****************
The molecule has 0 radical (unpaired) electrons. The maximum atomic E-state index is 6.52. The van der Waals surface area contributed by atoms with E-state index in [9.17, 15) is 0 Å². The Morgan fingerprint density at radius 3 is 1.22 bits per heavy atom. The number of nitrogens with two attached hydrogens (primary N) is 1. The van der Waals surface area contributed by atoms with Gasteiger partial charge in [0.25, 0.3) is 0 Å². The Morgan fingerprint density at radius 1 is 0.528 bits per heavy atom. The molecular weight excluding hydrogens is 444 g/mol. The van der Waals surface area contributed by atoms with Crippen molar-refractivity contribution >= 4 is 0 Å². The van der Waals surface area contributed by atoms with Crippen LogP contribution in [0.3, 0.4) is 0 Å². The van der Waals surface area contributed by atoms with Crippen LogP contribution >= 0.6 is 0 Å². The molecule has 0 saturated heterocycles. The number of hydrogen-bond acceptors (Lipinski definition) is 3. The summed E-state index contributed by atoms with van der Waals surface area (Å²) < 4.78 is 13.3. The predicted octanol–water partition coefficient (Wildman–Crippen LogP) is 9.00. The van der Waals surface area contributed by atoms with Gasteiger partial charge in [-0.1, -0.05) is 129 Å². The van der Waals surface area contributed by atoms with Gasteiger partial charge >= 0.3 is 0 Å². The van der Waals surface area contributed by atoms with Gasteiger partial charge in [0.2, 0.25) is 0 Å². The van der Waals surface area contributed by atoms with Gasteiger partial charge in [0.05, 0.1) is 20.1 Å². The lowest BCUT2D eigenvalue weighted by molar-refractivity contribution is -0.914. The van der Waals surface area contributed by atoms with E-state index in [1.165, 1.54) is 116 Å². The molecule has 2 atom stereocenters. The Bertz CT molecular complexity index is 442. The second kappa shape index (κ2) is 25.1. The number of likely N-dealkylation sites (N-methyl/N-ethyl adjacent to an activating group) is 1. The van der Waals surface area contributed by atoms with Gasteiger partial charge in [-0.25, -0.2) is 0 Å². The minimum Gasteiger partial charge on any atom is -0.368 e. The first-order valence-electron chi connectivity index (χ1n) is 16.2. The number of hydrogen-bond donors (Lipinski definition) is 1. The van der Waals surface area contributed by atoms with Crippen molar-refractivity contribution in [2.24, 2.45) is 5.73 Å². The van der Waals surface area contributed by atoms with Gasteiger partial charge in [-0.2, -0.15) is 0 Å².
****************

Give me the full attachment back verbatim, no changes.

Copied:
The molecule has 0 radical (unpaired) electrons. The maximum atomic E-state index is 6.52. The van der Waals surface area contributed by atoms with E-state index in [9.17, 15) is 0 Å². The Morgan fingerprint density at radius 3 is 1.22 bits per heavy atom. The number of nitrogens with two attached hydrogens (primary N) is 1. The van der Waals surface area contributed by atoms with Gasteiger partial charge in [0.25, 0.3) is 0 Å². The Morgan fingerprint density at radius 1 is 0.528 bits per heavy atom. The molecular weight excluding hydrogens is 444 g/mol. The van der Waals surface area contributed by atoms with Crippen molar-refractivity contribution >= 4 is 0 Å². The van der Waals surface area contributed by atoms with Crippen LogP contribution in [0.3, 0.4) is 0 Å². The van der Waals surface area contributed by atoms with Crippen LogP contribution >= 0.6 is 0 Å². The molecule has 0 saturated heterocycles. The number of hydrogen-bond acceptors (Lipinski definition) is 3. The summed E-state index contributed by atoms with van der Waals surface area (Å²) < 4.78 is 13.3. The predicted octanol–water partition coefficient (Wildman–Crippen LogP) is 9.00. The van der Waals surface area contributed by atoms with Gasteiger partial charge in [-0.1, -0.05) is 129 Å². The van der Waals surface area contributed by atoms with Gasteiger partial charge >= 0.3 is 0 Å². The van der Waals surface area contributed by atoms with Gasteiger partial charge in [0.2, 0.25) is 0 Å². The van der Waals surface area contributed by atoms with Gasteiger partial charge in [0.05, 0.1) is 20.1 Å². The lowest BCUT2D eigenvalue weighted by molar-refractivity contribution is -0.914. The van der Waals surface area contributed by atoms with E-state index in [1.165, 1.54) is 116 Å². The molecule has 2 atom stereocenters. The Bertz CT molecular complexity index is 442. The second kappa shape index (κ2) is 25.1. The number of likely N-dealkylation sites (N-methyl/N-ethyl adjacent to an activating group) is 1. The van der Waals surface area contributed by atoms with Gasteiger partial charge in [-0.25, -0.2) is 0 Å². The minimum Gasteiger partial charge on any atom is -0.368 e. The first-order valence-electron chi connectivity index (χ1n) is 16.2. The number of hydrogen-bond donors (Lipinski definition) is 1. The van der Waals surface area contributed by atoms with Crippen molar-refractivity contribution in [2.24, 2.45) is 5.73 Å². The van der Waals surface area contributed by atoms with Gasteiger partial charge in [-0.2, -0.15) is 0 Å².